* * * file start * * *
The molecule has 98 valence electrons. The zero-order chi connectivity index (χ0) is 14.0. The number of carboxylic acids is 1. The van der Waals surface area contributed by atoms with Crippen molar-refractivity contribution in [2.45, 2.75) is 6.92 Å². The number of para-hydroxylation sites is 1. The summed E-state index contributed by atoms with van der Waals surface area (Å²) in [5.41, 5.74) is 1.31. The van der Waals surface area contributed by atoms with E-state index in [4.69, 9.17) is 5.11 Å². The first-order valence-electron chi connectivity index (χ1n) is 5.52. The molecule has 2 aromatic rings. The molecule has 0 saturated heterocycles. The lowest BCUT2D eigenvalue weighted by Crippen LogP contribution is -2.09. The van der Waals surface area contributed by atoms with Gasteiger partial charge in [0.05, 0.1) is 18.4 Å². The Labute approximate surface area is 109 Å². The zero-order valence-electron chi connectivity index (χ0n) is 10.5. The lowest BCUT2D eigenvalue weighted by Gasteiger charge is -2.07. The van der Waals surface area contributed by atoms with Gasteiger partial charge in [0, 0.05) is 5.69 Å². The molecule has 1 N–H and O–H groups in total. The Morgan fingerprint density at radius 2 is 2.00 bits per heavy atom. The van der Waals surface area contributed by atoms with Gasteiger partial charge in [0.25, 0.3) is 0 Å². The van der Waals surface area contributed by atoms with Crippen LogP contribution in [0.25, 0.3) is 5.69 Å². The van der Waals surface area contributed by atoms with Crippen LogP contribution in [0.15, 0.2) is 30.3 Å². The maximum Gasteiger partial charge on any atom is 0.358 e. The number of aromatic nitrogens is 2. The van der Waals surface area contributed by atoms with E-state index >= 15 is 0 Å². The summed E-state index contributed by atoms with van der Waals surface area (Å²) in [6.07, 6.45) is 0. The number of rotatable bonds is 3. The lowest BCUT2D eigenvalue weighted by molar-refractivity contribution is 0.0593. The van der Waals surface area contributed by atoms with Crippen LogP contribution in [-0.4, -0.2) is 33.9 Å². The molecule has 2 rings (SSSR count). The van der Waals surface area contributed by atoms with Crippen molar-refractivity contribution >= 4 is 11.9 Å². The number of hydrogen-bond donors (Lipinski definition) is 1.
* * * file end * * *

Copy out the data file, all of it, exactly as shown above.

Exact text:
The molecule has 98 valence electrons. The zero-order chi connectivity index (χ0) is 14.0. The number of carboxylic acids is 1. The van der Waals surface area contributed by atoms with Crippen molar-refractivity contribution in [2.45, 2.75) is 6.92 Å². The number of para-hydroxylation sites is 1. The summed E-state index contributed by atoms with van der Waals surface area (Å²) in [5.41, 5.74) is 1.31. The van der Waals surface area contributed by atoms with E-state index in [4.69, 9.17) is 5.11 Å². The first-order valence-electron chi connectivity index (χ1n) is 5.52. The molecule has 2 aromatic rings. The molecule has 0 saturated heterocycles. The lowest BCUT2D eigenvalue weighted by Crippen LogP contribution is -2.09. The van der Waals surface area contributed by atoms with Gasteiger partial charge in [0.05, 0.1) is 18.4 Å². The Labute approximate surface area is 109 Å². The zero-order valence-electron chi connectivity index (χ0n) is 10.5. The lowest BCUT2D eigenvalue weighted by Gasteiger charge is -2.07. The van der Waals surface area contributed by atoms with Gasteiger partial charge in [0, 0.05) is 5.69 Å². The molecule has 1 N–H and O–H groups in total. The Morgan fingerprint density at radius 2 is 2.00 bits per heavy atom. The van der Waals surface area contributed by atoms with Gasteiger partial charge in [0.25, 0.3) is 0 Å². The van der Waals surface area contributed by atoms with Crippen LogP contribution in [0.25, 0.3) is 5.69 Å². The van der Waals surface area contributed by atoms with Crippen LogP contribution in [0.15, 0.2) is 30.3 Å². The maximum Gasteiger partial charge on any atom is 0.358 e. The number of aromatic nitrogens is 2. The van der Waals surface area contributed by atoms with E-state index >= 15 is 0 Å². The summed E-state index contributed by atoms with van der Waals surface area (Å²) in [6.07, 6.45) is 0. The number of rotatable bonds is 3. The lowest BCUT2D eigenvalue weighted by molar-refractivity contribution is 0.0593. The van der Waals surface area contributed by atoms with Crippen LogP contribution in [-0.4, -0.2) is 33.9 Å². The molecule has 2 rings (SSSR count). The van der Waals surface area contributed by atoms with Crippen molar-refractivity contribution >= 4 is 11.9 Å². The number of hydrogen-bond donors (Lipinski definition) is 1.